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1.
PLoS One ; 17(3): e0265426, 2022.
Article in English | MEDLINE | ID: covidwho-1745308

ABSTRACT

BACKGROUND: Faecal microbiota transplantation (FMT) is an efficacious treatment for patients with recurrent Clostridioides difficile infections (rCDI). Stool banks facilitate FMT by providing screened faecal suspensions from highly selected healthy donors. Due to the ongoing coronavirus disease 2019 (COVID-19) pandemic and the potential risk of SARS coronavirus-2 (SARS-CoV-2) transmission via FMT, many stool banks were forced to temporarily halt and adjust donor activities. GOAL: The evaluation of a strategy to effectively continue stool banking activities during the ongoing COVID-19 pandemic. STUDY: To restart our stool banking activities after an initial halt, we implemented periodic SARS-CoV-2 screening in donor faeces and serum, and frequent donor assessment for COVID-19 related symptoms. FMT donor and recipient data obtained before (2016-2019) and during the COVID-19 pandemic (March 2020-August 2021) were compared to assess stool banking efficacy. RESULTS: Two out of ten donors developed COVID-19. No differences during versus before the COVID-19 pandemic were observed in the number of approved faeces donations (14 vs 22/month, p = 0.06), FMT requests for rCDI (3.9 vs 4.3/month, p = 0.6); rCDI patients eligible for FMT (80.6% vs 73.3%, p = 0.2); rCDI cure rate (90.3% vs 89.2%, p = 0.9); CDI-free survival (p = 0.7); the number of non-rCDI patients treated with FMT (0.5/month vs 0.4/month), and the number of possibly FMT related adverse events (9.5% vs 7.8%, p = 0.7). Two FMTs for rCDI were delayed due to COVID-19. CONCLUSIONS: There is a continued need for FMT treatment of rCDI during the COVID-19 pandemic. Appropriate donor screening and SARS-CoV-2 infection prevention measures can be implemented in existing protocols without increasing the burden for donors, and allow safe, effective and efficient FMT during the ongoing COVID-19 pandemic. Stool banks should evaluate their SARS-CoV-2 donor screening protocols for long-term sustainability and efficacy, and share their experiences to help the utilisation, standardisation and improvement of stool banks worldwide.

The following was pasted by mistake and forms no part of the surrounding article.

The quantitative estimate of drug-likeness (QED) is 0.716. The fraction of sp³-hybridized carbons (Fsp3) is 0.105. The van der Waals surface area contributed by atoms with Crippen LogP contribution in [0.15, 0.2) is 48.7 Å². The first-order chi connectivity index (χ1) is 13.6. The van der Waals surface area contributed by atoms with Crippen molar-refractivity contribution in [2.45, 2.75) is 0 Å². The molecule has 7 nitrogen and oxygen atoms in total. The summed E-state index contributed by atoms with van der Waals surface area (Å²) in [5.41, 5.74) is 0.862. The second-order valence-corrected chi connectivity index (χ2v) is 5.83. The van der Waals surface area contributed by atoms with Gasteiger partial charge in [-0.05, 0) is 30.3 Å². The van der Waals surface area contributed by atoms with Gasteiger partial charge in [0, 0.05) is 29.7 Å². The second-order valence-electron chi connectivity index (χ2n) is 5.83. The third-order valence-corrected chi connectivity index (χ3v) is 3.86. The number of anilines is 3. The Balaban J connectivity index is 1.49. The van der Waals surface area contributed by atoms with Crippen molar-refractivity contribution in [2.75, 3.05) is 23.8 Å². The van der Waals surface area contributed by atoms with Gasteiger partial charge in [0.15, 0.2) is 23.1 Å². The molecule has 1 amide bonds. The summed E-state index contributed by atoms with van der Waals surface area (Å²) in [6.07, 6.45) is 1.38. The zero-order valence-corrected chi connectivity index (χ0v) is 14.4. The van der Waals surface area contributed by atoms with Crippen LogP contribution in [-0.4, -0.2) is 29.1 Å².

Subject(s)
COVID-19/prevention & control , Fecal Microbiota Transplantation/methods , Feces/virology , Tissue Banks , Aged , COVID-19/epidemiology , COVID-19/transmission , Clostridium Infections/therapy , Female , Humans , Male , Netherlands/epidemiology , Retrospective Studies , SARS-CoV-2
3.
Euro Surveill ; 26(23)2021 06.
Article in English | MEDLINE | ID: covidwho-1266639

ABSTRACT

We describe four secondary fungal infections caused by Mucorales species in COVID-19 patients. Three COVID-19 associated mucormycosis (CAM) occurred in ICU, one outside ICU. All were men aged > 50 years, three died. Clinical presentations included pulmonary, rhino-orbital cerebral and disseminated infection. Infections occurred in patients with and without diabetes mellitus. CAM is an emerging disease and our observations underscore the need to be aware of invasive mucormycosis, including in COVID-19 patients without (poorly controlled) diabetes mellitus and outside ICU.


Subject(s)
COVID-19 , Mucorales , Mucormycosis , Female , Humans , Male , Mucormycosis/diagnosis , Netherlands/epidemiology , SARS-CoV-2
5.
Mycoses ; 64(6): 641-650, 2021 Jun.
Article in English | MEDLINE | ID: covidwho-1091024

ABSTRACT